Department of Education – Grade F

The Public Accounts Committee has strongly criticised the lack of impact of the Department of Education’s £40m literacy and numeracy programme (Full report here pdf file). The problem is also particularly acute in Protestant working class communities. Labour MP Ian Davidson said there is:

“an enormous discrepancy between Catholic and Protestant children…This is particularly in Belfast, in working class areas, which we find very difficult to explain…What was absolutely clear was that in Northern Ireland, (Catholic) youngsters from deprived working class areas did much better – in terms of results – than did their Protestant equivalents. Their Protestant equivalents were those who were out from the norm.”

  • eranu

    looks like catholic parents care more about their children and are better at encouraging them to study and better themselves? or perhaps working class prods are just plain lazy?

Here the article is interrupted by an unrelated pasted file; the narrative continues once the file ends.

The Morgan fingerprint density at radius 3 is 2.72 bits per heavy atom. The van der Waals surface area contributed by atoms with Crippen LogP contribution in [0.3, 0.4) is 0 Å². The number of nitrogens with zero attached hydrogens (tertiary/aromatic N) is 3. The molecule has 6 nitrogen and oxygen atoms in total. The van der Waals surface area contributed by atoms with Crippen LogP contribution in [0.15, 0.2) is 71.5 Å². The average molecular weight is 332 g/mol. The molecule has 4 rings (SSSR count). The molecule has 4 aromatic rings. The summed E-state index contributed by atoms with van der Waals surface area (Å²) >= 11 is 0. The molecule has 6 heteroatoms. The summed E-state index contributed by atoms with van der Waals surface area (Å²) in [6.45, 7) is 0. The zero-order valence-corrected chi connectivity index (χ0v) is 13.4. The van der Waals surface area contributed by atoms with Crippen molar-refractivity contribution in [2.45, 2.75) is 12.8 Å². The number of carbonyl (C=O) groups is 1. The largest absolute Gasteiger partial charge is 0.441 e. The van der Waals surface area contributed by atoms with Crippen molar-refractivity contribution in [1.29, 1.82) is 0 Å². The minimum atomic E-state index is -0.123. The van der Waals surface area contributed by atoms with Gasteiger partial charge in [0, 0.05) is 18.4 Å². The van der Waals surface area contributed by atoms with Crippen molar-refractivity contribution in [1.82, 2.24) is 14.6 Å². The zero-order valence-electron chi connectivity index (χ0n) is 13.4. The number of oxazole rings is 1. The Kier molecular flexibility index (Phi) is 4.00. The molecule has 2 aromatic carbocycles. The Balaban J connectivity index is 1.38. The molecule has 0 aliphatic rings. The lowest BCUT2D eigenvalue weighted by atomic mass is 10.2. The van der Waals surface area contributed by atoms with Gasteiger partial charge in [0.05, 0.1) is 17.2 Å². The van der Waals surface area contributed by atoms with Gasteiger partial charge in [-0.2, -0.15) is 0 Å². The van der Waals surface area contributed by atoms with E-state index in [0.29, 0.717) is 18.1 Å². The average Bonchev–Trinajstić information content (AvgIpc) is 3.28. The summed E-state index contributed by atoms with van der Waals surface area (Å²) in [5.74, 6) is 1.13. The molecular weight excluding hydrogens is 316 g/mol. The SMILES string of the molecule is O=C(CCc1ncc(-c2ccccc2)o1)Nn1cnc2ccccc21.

im all for people who knuckle down and work hard to get themselves somewhere in life.

  • Dec

    What was absolutely clear was that in Northern Ireland, (Catholic) youngsters from deprived working class areas did much better – in terms of results – than did their Protestant equivalents

    Err, Catholic schools better than state schools?

  • lib2016

    I couldn’t spot any reference to the theory that the state (Protestant) schools are skewed towards producing prospective foremen, technicans and lower grade security personnel.